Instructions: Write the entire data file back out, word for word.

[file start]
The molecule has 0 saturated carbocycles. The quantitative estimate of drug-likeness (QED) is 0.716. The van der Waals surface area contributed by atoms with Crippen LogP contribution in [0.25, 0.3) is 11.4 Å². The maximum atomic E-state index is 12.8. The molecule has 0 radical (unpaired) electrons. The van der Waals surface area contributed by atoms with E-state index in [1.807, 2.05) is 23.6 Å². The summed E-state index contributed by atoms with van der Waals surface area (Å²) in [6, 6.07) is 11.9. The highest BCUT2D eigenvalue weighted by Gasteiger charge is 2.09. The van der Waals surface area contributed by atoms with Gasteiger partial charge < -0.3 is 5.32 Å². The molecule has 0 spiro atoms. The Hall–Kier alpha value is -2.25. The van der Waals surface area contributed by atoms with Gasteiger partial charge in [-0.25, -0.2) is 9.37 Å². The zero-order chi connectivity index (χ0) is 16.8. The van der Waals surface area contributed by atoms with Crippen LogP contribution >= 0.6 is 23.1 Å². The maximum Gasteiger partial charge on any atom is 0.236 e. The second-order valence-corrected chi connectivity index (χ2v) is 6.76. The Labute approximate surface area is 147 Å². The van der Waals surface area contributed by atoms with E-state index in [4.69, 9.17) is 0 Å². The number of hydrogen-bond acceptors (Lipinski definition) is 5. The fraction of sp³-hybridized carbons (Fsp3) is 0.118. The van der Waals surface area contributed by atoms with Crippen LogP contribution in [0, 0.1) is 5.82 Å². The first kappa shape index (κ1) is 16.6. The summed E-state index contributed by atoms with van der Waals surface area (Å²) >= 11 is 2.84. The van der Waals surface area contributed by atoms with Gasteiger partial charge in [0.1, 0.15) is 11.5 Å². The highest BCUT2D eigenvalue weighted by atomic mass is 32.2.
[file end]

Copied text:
The molecule has 0 saturated carbocycles. The quantitative estimate of drug-likeness (QED) is 0.716. The van der Waals surface area contributed by atoms with Crippen LogP contribution in [0.25, 0.3) is 11.4 Å². The maximum atomic E-state index is 12.8. The molecule has 0 radical (unpaired) electrons. The van der Waals surface area contributed by atoms with E-state index in [1.807, 2.05) is 23.6 Å². The summed E-state index contributed by atoms with van der Waals surface area (Å²) in [6, 6.07) is 11.9. The highest BCUT2D eigenvalue weighted by Gasteiger charge is 2.09. The van der Waals surface area contributed by atoms with Gasteiger partial charge < -0.3 is 5.32 Å². The molecule has 0 spiro atoms. The Hall–Kier alpha value is -2.25. The van der Waals surface area contributed by atoms with Gasteiger partial charge in [-0.25, -0.2) is 9.37 Å². The zero-order chi connectivity index (χ0) is 16.8. The van der Waals surface area contributed by atoms with Crippen LogP contribution >= 0.6 is 23.1 Å². The maximum Gasteiger partial charge on any atom is 0.236 e. The second-order valence-corrected chi connectivity index (χ2v) is 6.76. The Labute approximate surface area is 147 Å². The van der Waals surface area contributed by atoms with E-state index in [4.69, 9.17) is 0 Å². The number of hydrogen-bond acceptors (Lipinski definition) is 5. The fraction of sp³-hybridized carbons (Fsp3) is 0.118. The van der Waals surface area contributed by atoms with Crippen LogP contribution in [0, 0.1) is 5.82 Å². The first kappa shape index (κ1) is 16.6. The summed E-state index contributed by atoms with van der Waals surface area (Å²) >= 11 is 2.84. The van der Waals surface area contributed by atoms with Gasteiger partial charge in [0.1, 0.15) is 11.5 Å². The highest BCUT2D eigenvalue weighted by atomic mass is 32.2.